The victims would be alive today -- or so we’re told. But would they be? The same question must be asked of subsequent shootings as well, but the the Roof case is particularly interesting because of its racial motivation.
It’s wrong to think that if someone cannot buy a firearm at a gun shop he cannot get one at all. Guns are purchased on the black and gray markets every day; and others are stolen from lawful owners. Someone who intends to commit murder is unlikely to be deterred by legal barriers to gun acquisition. The only people likely to be deterred are law-abiding people, those who have no intention of committing murder. Keeping guns out of their hands saves no innocent lives, but it may cost the life of a person who needs a gun in a hurry for self-defense, say, a woman who is threatened by an abusive husband or boyfriend.
Imagine that such a woman was kept from buying a gun because the FBI was investigating her arrest a month earlier for misdemeanor drug possession. Imagine further that in the meantime she was murdered by her husband or boyfriend. Would the advocates of gun control apologize because their policies facilitated that potentially preventable murder?
Gun controllers have never faced up to this flaw in their scheme. As noted, barriers to gun ownership don’t stop murderers from getting guns -- why would killers hesitate to break gun laws? The controls only impede innocent victims. Does anyone think Dylann Roof would have given up his dream of a race war because he was turned down for a gun at a shop? And what about the more recent shooters?
Notice the intersection of gun control and the war on drugs in the Roof case. Ironically, many champions of gun rights have no problem with drug prohibition. But the war on drugs bolsters the war on guns. The lucrative but dangerous black market in drugs, a product of prohibition, makes guns a salient feature of the illegal drug trade. Drug gangs are often described as having more powerful arsenals than the police. That, in turn, gives law-enforcement agencies a reason to crack down on guns. The infamous stop-and-frisk policy in New York City was directed at the possession of both drugs and guns.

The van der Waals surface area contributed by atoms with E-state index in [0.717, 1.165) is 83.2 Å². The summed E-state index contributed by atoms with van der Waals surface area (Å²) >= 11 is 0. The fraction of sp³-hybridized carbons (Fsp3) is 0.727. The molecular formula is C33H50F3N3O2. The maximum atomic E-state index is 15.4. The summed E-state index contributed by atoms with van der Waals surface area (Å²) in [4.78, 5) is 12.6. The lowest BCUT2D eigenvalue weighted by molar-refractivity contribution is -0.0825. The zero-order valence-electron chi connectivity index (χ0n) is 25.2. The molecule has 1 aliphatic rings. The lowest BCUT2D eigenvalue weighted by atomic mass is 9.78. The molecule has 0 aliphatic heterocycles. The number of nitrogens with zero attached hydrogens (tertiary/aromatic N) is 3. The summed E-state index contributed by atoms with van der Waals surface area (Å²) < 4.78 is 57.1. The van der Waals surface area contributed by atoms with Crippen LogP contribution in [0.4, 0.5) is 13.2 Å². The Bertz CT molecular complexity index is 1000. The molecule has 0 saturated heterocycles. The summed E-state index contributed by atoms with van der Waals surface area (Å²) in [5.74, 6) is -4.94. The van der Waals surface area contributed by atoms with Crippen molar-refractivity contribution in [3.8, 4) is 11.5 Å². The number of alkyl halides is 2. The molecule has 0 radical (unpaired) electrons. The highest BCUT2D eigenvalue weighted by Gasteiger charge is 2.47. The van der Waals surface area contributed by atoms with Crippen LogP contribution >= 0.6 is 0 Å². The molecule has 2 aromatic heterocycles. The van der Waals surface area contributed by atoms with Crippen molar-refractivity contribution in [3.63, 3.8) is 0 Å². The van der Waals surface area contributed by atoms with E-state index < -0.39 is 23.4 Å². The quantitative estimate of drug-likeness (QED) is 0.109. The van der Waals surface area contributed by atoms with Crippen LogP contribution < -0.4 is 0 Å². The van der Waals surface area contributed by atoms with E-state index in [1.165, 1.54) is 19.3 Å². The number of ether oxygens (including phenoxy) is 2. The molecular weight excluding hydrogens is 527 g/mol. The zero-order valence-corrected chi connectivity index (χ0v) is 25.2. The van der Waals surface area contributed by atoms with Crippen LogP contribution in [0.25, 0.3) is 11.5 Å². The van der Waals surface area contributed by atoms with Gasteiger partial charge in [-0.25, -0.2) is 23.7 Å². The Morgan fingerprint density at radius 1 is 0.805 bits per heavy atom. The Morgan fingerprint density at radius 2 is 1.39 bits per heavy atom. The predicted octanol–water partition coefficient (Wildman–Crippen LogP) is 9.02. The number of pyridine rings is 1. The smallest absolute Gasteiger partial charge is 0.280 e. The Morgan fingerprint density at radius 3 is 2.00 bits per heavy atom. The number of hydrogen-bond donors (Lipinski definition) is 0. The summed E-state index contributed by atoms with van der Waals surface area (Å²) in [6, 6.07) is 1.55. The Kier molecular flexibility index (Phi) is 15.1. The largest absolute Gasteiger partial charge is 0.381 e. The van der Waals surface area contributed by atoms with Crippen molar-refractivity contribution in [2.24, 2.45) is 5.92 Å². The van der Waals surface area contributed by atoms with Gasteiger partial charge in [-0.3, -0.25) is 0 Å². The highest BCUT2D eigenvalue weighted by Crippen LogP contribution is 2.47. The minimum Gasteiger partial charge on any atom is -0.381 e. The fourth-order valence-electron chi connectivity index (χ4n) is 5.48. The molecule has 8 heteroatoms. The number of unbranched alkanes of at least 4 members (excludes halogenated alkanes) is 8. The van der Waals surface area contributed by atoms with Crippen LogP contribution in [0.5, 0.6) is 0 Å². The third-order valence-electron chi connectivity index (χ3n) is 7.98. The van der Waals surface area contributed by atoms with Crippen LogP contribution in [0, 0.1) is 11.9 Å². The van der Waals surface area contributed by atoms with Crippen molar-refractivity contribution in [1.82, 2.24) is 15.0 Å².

As the late Thomas Szasz, the trenchant critic of what he called the “therapeutic state,” long explained, government drug prohibition violates our rights and would have appalled Americans less than one hundred years ago. Roof was arrested for possession of Suboxone without a prescription. Yet there was a time when Americans, who once were treated like adults, did not need what amounts to the government’s permission to buy drugs. (Doctors have long been deputized as agents of the state.)
Moreover, that someone could be denied a gun because he possessed a drug the government listed on a schedule of “controlled substances” would have been scandalous to earlier generations. They might have asked sardonically if imbibing alcohol occasionally should disqualify one from owning a firearm.
To put it bluntly, even someone who uses drugs might need the best method of self-defense we know. This would not mean that being under the influence of a drug would be an excuse for using a gun aggressively, just as being under the influence of alcohol is no excuse. The presumption would be that persons have rights, including the right to self-defense. In a free society no one could properly interfere until someone actually began to commit an act of aggression.
The upshot is that ending the so-called war on drugs (it's really a war on persons) would also take away one motivation for the anti-gun crusade. The two are related.
Finally, note the double irony in using the Charleston atrocity to push for gun control. First, America’s original gun laws were intended to keep guns out of the hands of black people once former slaves were were recognized as citizens of the United States. Second, as Charles Cobb documents in his book That Nonviolent Stuff’ll Get You Killed, many civil-rights activists carried guns to protect themselves from violent white supremacists, and to a large extent they succeeded. (See Thaddeus Russell's review of Cobb's book. Also see Andrew Kirell's "Pistol-Packing Preacher Shows Changing Black Attitudes on Gun Control" and Adam Winkler's "The Secret History of Guns.")
Sheldon Richman keeps the blog Free Association and is a senior fellow and chair of the trustees of the Center for a Stateless Society. Become a patron today!
(This was posted at Western Journalism.)